Around the same time his friends were plastering their walls with Transformers posters, Dean Paton was decorating his Birkenhead bedroom with pictures of the Boy King, Tutankhamun. As the Big Heritage founder admits: “I was a bit of a nerd.”
“The history bug hit me hard in primary school,” Dean says, “and it never really left.” He recalls day trips with his parents to churches and old graveyards (“I suppose because they were free,” he says), and of how something just clicked.
Dean looks around our U-Boat story interview spot; currently closed for a major rethink. Sliced up chunks of U-534 glint in the Woodside sunshine, weeds spike the wooden decks.
“I guess that explains why I’m here,” he smiles. “There is work to be done.”
Here, alongside the shimmering river Mersey, is where Dean’s latest adventures in archaeology are about to unfold. For Dean and his award-winning Big Heritage team, archaeology isn’t just about dusting down exhumed bones and super-gluing clay bowls back together.
It’s visceral, and it’s personal.
Unearthing, preserving and celebrating our heritage, Dean believes, is about the stuff that sticks us back together too. It’s exhuming long-dormant old tram routes, it’s taking a deeper dive than ever before into our role in the Battle of the Atlantic. It’s finding new ways to tell old stories.
Birkenhead’s U-Boat – one of only four surviving in the world – will soon form the core of an ambitious new, Big Heritage-operated waterfront discovery centre.
It will feature a huge new exhibition hall, a long-overdue celebration of Cammell Lairds’ story, hitherto-untapped river viewing platforms above, and underground walkways below: allowing us to get within depth-charge distance of the ill-fated U-Boat’s shattered and twisted hull.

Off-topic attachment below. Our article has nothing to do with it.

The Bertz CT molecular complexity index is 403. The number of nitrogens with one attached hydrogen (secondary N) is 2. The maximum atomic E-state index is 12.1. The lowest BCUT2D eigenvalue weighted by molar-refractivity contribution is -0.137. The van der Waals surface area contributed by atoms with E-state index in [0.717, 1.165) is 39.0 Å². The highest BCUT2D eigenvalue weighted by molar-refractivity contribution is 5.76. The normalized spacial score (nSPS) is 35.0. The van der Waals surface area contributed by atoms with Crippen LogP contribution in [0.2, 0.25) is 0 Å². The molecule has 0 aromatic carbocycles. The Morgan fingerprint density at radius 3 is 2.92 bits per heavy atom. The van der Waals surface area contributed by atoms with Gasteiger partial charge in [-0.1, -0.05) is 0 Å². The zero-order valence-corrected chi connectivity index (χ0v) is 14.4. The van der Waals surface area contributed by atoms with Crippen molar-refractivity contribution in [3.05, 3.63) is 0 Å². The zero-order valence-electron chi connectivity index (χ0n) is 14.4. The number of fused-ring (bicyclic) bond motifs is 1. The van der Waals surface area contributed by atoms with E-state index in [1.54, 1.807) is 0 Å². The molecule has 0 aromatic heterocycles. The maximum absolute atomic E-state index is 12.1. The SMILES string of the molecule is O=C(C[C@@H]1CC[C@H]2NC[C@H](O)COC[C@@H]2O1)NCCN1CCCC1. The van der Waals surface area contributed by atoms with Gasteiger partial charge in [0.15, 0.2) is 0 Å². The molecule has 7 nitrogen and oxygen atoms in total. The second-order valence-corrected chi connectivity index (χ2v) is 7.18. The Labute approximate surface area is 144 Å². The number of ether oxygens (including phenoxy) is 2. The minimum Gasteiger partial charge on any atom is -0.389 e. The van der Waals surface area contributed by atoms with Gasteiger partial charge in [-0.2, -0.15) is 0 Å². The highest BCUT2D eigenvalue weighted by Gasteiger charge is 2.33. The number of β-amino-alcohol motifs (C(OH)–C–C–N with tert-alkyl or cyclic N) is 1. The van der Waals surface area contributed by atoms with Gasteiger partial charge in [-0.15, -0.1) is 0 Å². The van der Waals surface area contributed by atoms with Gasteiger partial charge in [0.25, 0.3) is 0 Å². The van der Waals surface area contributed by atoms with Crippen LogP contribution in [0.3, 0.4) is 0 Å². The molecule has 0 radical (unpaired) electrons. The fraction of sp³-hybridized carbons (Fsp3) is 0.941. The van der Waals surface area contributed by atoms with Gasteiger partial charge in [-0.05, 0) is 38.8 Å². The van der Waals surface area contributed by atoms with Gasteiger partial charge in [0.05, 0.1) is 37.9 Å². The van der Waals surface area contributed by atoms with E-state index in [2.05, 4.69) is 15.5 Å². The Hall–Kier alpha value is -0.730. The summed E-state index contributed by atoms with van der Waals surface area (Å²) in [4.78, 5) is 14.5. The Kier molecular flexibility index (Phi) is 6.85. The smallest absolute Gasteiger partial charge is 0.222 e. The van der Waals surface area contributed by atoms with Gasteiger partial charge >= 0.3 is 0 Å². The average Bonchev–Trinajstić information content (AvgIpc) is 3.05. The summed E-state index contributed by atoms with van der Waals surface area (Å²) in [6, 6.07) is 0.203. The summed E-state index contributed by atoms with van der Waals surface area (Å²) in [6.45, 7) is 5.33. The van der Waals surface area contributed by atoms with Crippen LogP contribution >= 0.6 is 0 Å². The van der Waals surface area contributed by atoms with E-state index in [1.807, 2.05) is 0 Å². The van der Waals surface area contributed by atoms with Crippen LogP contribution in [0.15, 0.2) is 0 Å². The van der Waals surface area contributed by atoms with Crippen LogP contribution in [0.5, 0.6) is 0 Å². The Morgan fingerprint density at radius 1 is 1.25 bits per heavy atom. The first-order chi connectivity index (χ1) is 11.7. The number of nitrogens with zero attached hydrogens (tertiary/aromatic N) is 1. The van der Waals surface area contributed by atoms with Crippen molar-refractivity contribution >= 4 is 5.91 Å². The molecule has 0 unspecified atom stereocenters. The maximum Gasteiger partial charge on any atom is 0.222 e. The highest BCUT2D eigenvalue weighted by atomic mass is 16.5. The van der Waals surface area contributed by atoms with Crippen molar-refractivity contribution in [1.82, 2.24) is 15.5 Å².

“It’s the first time I’ve got to work on a project in my hometown,” Dean says, beaming, “and it feels like this is where everything’s been leading to.”
Not that Dean took a particularly direct route. At 23, he was working until the early hours in a downtown Birkenhead bar, missing his young daughter’s bedtime stories and knowing that this wasn’t the way things were supposed to play out.
“I wondered if it was too late,” Dean says of switching from glass wiping to exam swotting, as a mature student at Chester University, and later as an MA graduate from Oxford.
“But as soon as I started my studies I knew I was ready for it. I soaked it all up. I was the one right at the front of every lecture!”
It was mid-archaeology degree that Dean discovered another untapped skill. It wasn’t enough that Dean needed to fuel his own passions, he wanted to spread the word too.
“School teacher friends invited me to do a show and tell, bring artefacts in and get their kids interested in this stuff,” Dean says. “The difficulty was that I was still working my day job, but the lessons went down so well they ended up paying for me to continue.”
An idea started to coalesce in Dean’s mind: heritage, history, the story of where we came from – was there a way to turn this into a career? Was there a way to tell this story afresh? To capture young minds’ imagination in a way that, perhaps, the hushed halls of National Trust stately homes had failed to do?